Why was September 2009 so busy?

September was our highest load in the entire year so far, ~37% above our previous record high point this year. Its interesting that this seems to be across almost all branches and even exceeds the load during the last few months of the FF3.5 development cycle?!?

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This wildly exceeds our expected load. Personally, I’m impressed our systems stayed up and working correctly, even if they sometimes got backlogged. Last month’s data has us trying to figure out answers to two questions:

  • What was so special about September to cause this?
  • What will October look like?

3 thoughts on “Why was September 2009 so busy?”

  1. easy.

    TM-MC, MC-TM, TM-MC, MC-TM, TM-MC, Branched, lots of regression fixes, New Features, a lot more Try-build pushes, testing mega patches, multipatch bugs, tons of code cleanups, code rewrites. And just hoping we get some good releases out the door by having more bugs filed/tested and eyes working everyday.

    Basically changes to almost every feature on the trunk.

  2. Is there a way that developers could keep track of freeze times and red burning times?
    I believe it will be interesting to see how much “redness” and average freeze time has changed in the last months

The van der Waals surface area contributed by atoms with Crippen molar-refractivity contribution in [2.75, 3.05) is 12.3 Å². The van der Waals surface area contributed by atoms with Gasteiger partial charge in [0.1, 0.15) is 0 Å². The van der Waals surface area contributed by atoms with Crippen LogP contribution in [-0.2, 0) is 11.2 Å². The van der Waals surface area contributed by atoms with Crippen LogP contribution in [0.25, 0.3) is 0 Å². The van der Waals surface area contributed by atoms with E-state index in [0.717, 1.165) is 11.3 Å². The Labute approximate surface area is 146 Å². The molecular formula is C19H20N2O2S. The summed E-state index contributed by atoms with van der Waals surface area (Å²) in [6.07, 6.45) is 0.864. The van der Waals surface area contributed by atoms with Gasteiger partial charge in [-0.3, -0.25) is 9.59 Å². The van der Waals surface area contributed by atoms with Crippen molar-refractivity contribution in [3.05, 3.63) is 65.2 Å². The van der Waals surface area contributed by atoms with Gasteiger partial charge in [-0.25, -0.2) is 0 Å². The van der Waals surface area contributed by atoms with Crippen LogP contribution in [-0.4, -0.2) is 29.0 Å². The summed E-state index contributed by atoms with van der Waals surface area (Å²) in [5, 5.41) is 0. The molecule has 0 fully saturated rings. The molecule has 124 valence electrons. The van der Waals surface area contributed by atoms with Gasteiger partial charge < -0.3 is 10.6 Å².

3. Everyone – and yes, I mean _everyone_ is working towards new releases now: Firefox 3.6, Fennec 1.0 (or whatever it will be called in the end), Thunderbird 3.0, SeaMonkey 2.0 are those I see that directly affect those trees.
    This means that a lot of smaller fixes are coming in to polish up the releases, and some people do extra effort to get long-going patches landed _now_ so they can make those releases. In the case of Thunderbird and SeaMonkey this has meant a couple of Mozilla platform fixes we wanted in 1.9.1.4, which means they needed to land on mozilla-central, then on 1.9.2 and then on 1.9.1. There was more effort being put from other sides into getting things into 1.9.1.4 for other reasons as well, it’s quite large for a security release overall – I guess that’s what we’re seeing with slightly higher 1.9.1 numbers there. In parallel to that, 1.9.2 is really coming to life, showing the work towards Firefox 3.6 and the mobile release – the latter probably accounts for mobile-browser rising as well.
    mozilla-central is roughly where it always is, compare e.g. to the first 3-4 months of the year. Nothing very abnormal on places or electrolysis from what I see, the former is going more silent, the latter is steadily going on.
    The releases and some calls to more discipline are probably also what makes try have lots of jobs to do, which just shows that people are doing lots of development and being careful with first checking for try results before landing more risky patches.

    All in all, the overall sharp rise seems to be a quite natural result of the trees we have, edged up somewhat due to everyone trying to make releases in October and November.

    What this means for October is pretty unclear – I’d expect 1.9.1 to be more calm, but the others probably still will be hit by people eager to make releases…

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